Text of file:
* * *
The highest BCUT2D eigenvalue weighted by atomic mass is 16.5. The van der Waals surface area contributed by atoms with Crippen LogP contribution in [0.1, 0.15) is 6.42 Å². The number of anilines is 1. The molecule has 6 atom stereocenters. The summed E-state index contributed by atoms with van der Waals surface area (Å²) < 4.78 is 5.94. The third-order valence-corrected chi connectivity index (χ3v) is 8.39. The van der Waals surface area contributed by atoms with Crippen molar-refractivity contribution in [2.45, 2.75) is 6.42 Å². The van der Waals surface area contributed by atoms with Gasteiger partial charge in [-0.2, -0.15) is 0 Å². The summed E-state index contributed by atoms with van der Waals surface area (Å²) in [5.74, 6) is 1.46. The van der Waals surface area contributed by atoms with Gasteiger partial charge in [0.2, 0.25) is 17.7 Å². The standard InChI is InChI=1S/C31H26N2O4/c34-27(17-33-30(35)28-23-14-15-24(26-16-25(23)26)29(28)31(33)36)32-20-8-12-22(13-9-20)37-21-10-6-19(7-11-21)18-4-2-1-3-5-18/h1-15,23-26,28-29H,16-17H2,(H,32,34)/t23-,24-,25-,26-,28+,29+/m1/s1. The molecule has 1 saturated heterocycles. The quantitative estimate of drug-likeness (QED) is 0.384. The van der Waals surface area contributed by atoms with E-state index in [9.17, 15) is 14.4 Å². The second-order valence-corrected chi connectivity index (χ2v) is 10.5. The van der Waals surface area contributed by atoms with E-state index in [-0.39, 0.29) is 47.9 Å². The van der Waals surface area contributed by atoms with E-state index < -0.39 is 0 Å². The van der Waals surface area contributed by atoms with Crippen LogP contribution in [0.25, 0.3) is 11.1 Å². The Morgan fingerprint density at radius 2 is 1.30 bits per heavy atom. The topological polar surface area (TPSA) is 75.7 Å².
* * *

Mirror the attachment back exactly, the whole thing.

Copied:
The highest BCUT2D eigenvalue weighted by atomic mass is 16.5. The van der Waals surface area contributed by atoms with Crippen LogP contribution in [0.1, 0.15) is 6.42 Å². The number of anilines is 1. The molecule has 6 atom stereocenters. The summed E-state index contributed by atoms with van der Waals surface area (Å²) < 4.78 is 5.94. The third-order valence-corrected chi connectivity index (χ3v) is 8.39. The van der Waals surface area contributed by atoms with Crippen molar-refractivity contribution in [2.45, 2.75) is 6.42 Å². The van der Waals surface area contributed by atoms with Gasteiger partial charge in [-0.2, -0.15) is 0 Å². The summed E-state index contributed by atoms with van der Waals surface area (Å²) in [5.74, 6) is 1.46. The van der Waals surface area contributed by atoms with Gasteiger partial charge in [0.2, 0.25) is 17.7 Å². The standard InChI is InChI=1S/C31H26N2O4/c34-27(17-33-30(35)28-23-14-15-24(26-16-25(23)26)29(28)31(33)36)32-20-8-12-22(13-9-20)37-21-10-6-19(7-11-21)18-4-2-1-3-5-18/h1-15,23-26,28-29H,16-17H2,(H,32,34)/t23-,24-,25-,26-,28+,29+/m1/s1. The molecule has 1 saturated heterocycles. The quantitative estimate of drug-likeness (QED) is 0.384. The van der Waals surface area contributed by atoms with E-state index in [9.17, 15) is 14.4 Å². The second-order valence-corrected chi connectivity index (χ2v) is 10.5. The van der Waals surface area contributed by atoms with E-state index in [-0.39, 0.29) is 47.9 Å². The van der Waals surface area contributed by atoms with E-state index < -0.39 is 0 Å². The van der Waals surface area contributed by atoms with Crippen LogP contribution in [0.25, 0.3) is 11.1 Å². The Morgan fingerprint density at radius 2 is 1.30 bits per heavy atom. The topological polar surface area (TPSA) is 75.7 Å².